Poetry as Dark Precursor: Nietzschean Poetics in Deleuze's "Literature and Life"

By Hall, Joshua M. | Philosophy Today, Winter 2018 | Go to article overview

Poetry as Dark Precursor: Nietzschean Poetics in Deleuze's "Literature and Life"


Hall, Joshua M., Philosophy Today


[T]he power of language... implies an always excessive Idea of poetry. -Deleuze, Difference and Repetition

The present article will attempt to use the Nietzschean "poetics" distilled from Nietzsche's Gay Science (as I have elaborated elsewhere), as an interpretive strategy for considering Deleuze's essay "Literature and Life" in Essays Critical and Clinical.1 I will begin by considering Deleuze's overarching project in that essay, and then reposition his thought from literature in general to "poetry" (in Nietzsche's sense) in particular, indicating both resonances between Deleuze's understanding of "literature" and Nietzsche's understanding of "poetry" as well as problematic areas between them. I will then focus on the places in Deleuze's analyses where he excludes poetry, and suggest that this exclusion is related to Nietzsche's claim that poetry-and, I will argue, lyric poetry especially-is the birthplace of philosophy. Put differently, the being of lyric poetry threatens to disrupt Deleuze's distinction between the respective roles and powers of philosophy and art, and thereby to disclose poets, at least potentially-or, better for Deleuze, virtually-as philosophers, and vice versa. I will then turn briefly to sonnet I, 3 of Rilke's Sonnets to Orpheus for an example of the philosophical potential of lyric poetry, and then conclude by suggesting that a Nietzschean conception of poetry could be understood as the "dark precursor" of "Literature in Life" Essays Critical and Clinical, and Deleuze's work in general.

There are six crucial passages in The Gay Science in which Nietzsche's "poetics" (broadly construed) is articulated, half of which concern poetry in general and the other half of which concern the figure of the poet specifically, though the meanings of both poetry and poet are torsioned and greatly expanded.2 For the sake of clarity, let me summarize these passages in the following graph:

These six points are taken from six aphorisms in The Gay Science that are centrally concerned with poetry as such. Three are found in Book Two, one in Book Three, and two in Book Four. Altogether, they offer a sense of Nietzsche's understanding of poetry, and thereby of his own poetic practices as well. The first three aphorisms investigate (1) the poet's power, (2) poetry itself, and (3) the phenomenon of "prose" as a kind of calcified poetry, respectively. And the last three aphorisms further explore the nature of the poet in ways that liberate the figure of the poet from both (4) a religiously-informed portrayal as medium of transcendent truth, and from (5, 6) a narrow conceptualization as one who simply writes poems as instances of a literary genre. With this background information in place, I turn now directly to Deleuze.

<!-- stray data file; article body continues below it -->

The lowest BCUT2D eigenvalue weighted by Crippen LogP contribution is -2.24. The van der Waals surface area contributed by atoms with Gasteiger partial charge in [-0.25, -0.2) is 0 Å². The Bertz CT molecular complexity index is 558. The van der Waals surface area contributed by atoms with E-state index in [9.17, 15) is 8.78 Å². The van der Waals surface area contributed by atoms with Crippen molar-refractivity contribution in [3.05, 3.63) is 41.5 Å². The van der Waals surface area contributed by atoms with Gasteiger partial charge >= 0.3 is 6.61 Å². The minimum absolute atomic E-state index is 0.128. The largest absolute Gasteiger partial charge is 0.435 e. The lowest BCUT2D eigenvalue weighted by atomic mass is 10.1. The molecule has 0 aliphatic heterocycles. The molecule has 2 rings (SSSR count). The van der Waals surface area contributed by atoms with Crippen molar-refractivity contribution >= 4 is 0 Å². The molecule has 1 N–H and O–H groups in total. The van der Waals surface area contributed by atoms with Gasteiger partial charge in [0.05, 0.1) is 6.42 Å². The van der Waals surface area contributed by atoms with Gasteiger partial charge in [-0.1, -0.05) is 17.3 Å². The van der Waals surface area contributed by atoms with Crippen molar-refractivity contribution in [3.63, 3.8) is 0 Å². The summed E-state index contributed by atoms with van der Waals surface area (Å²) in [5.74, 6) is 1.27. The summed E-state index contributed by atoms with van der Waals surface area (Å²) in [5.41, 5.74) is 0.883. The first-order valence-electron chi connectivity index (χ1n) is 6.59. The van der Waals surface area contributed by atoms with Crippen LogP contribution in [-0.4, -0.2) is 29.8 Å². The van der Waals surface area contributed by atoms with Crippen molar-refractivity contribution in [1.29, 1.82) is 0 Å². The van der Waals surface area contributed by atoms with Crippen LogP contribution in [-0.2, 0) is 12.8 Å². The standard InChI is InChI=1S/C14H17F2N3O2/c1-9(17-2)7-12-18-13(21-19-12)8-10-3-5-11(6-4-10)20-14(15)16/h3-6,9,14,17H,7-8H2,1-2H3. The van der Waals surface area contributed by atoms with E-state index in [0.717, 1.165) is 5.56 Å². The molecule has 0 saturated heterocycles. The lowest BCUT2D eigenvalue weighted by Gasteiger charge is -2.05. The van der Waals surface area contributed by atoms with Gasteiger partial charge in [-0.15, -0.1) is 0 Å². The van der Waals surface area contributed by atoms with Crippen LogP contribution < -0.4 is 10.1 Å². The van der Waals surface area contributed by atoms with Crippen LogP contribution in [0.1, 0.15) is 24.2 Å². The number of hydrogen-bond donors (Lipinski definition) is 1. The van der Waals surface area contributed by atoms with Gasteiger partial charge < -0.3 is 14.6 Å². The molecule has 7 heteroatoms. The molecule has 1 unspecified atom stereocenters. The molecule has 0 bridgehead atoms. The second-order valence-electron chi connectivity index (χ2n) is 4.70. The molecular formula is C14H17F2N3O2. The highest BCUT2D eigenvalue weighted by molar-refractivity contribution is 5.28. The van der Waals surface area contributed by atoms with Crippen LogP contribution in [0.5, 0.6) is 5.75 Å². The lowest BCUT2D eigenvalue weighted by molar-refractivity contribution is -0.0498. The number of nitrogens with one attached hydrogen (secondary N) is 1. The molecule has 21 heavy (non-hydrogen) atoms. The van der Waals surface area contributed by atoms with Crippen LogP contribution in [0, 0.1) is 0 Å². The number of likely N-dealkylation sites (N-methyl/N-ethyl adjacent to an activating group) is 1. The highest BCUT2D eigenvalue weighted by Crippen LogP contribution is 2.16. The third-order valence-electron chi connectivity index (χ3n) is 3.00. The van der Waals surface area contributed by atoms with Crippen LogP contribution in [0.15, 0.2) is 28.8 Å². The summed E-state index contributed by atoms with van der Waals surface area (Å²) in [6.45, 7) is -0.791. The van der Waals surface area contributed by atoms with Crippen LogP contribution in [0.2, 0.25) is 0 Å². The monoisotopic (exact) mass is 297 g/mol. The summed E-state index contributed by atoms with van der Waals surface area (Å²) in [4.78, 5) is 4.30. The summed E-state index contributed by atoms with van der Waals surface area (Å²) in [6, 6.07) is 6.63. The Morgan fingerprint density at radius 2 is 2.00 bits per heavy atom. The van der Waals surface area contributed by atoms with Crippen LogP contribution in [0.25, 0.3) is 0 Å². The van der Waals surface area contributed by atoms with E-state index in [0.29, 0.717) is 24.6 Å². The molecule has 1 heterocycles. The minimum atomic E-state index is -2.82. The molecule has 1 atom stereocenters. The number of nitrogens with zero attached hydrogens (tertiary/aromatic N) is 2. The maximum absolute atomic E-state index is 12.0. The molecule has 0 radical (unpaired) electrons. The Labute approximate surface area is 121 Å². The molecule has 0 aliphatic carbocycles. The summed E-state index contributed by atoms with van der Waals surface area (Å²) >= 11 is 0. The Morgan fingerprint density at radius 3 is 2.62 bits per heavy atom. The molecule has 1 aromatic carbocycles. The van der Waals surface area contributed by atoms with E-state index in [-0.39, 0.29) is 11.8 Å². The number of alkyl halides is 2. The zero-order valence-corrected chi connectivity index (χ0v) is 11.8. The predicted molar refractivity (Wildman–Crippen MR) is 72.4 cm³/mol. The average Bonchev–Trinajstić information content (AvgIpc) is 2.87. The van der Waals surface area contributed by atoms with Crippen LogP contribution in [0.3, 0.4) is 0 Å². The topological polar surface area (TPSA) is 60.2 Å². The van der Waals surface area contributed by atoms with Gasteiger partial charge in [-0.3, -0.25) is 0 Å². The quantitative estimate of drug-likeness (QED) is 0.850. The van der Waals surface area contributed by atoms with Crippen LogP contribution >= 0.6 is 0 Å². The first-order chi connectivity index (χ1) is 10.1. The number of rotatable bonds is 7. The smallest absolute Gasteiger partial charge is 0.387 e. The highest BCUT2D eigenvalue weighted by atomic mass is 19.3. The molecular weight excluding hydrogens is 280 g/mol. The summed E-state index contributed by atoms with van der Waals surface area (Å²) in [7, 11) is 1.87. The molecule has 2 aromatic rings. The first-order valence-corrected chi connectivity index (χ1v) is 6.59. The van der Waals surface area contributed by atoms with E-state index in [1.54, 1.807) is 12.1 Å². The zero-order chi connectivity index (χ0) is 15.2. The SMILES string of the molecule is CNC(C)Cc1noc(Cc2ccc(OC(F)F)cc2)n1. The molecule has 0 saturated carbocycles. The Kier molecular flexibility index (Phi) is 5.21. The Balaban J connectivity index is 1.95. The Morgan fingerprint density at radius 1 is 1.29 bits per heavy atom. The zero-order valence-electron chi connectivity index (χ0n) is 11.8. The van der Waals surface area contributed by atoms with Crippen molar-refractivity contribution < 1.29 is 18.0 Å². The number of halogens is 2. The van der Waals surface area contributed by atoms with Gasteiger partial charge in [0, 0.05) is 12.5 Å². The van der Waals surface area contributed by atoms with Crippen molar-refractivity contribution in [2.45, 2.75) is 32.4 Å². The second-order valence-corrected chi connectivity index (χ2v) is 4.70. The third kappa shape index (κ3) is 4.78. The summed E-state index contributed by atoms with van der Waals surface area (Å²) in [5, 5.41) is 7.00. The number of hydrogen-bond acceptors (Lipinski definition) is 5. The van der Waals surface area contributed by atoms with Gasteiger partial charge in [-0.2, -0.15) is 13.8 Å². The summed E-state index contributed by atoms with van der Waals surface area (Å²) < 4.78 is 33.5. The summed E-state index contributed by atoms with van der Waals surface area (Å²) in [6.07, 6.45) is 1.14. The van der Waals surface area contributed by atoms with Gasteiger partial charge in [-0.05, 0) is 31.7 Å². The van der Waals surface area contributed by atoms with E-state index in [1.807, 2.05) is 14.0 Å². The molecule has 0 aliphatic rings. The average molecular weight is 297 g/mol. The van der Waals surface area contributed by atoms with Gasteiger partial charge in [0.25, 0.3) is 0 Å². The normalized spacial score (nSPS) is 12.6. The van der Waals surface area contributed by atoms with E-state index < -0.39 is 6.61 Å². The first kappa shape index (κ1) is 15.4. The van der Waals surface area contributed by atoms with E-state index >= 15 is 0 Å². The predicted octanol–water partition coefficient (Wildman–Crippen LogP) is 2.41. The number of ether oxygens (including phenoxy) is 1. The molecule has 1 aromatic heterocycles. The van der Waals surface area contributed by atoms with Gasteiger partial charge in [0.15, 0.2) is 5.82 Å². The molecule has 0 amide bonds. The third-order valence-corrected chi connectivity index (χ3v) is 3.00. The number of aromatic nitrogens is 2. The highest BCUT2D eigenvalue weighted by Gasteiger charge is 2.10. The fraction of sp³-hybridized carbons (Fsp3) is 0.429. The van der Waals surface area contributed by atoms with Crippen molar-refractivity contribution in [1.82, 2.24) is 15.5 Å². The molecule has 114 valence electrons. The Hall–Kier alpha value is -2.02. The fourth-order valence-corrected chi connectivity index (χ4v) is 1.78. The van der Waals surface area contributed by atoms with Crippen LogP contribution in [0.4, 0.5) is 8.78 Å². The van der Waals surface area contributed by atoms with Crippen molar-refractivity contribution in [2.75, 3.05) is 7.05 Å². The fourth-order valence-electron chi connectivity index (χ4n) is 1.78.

I."[Poetry] and Life"

The six central claims of Deleuze's essay "Literature and Life" all revolve around the notion that writing/literature is a "becoming" or process. I will now consider each of these central claims in detail. First, writing, qua becoming, moves in the direction of the feminine, the animalistic, the molecular, the imperceptible and the mortal.4 In other words, writing moves from a locus of identity and control to the proximity of marginalized otherness. And since becoming (since Aristotle) is the movement of the actualization of potentiality, this claim resonates with passage 1 in The Gay Science, in which poetry is linked to its potentiality.5 Thus, writing/literature for Deleuze is also connected to potentiality (or, in his terminology, "virtuality").

To elaborate on this passage from Nietzsche, it is taken from aphorism 79, which argues that the source of the poets' power and appeal lies in their always approaching yet never completing their goals. "Indeed" Nietzsche writes, the poet "owes his advantages and fame much more to his ultimate incapacity than to his ample strength" Nietzsche goes on to discuss the poet's "foretaste" of a "vision" which is never wholly captured, and which by that very fact inspires such powerful cravings in the poet that it even spreads contagiously to the poet's listeners, and "lifts [them] above [the poet's] work and all mere 'works' and lends them wings to soar as high as listeners had never soared" The eros or Lust for the poet's everunfulfilled vision thus erotically transforms the listeners "into poets and seers" themselves. …

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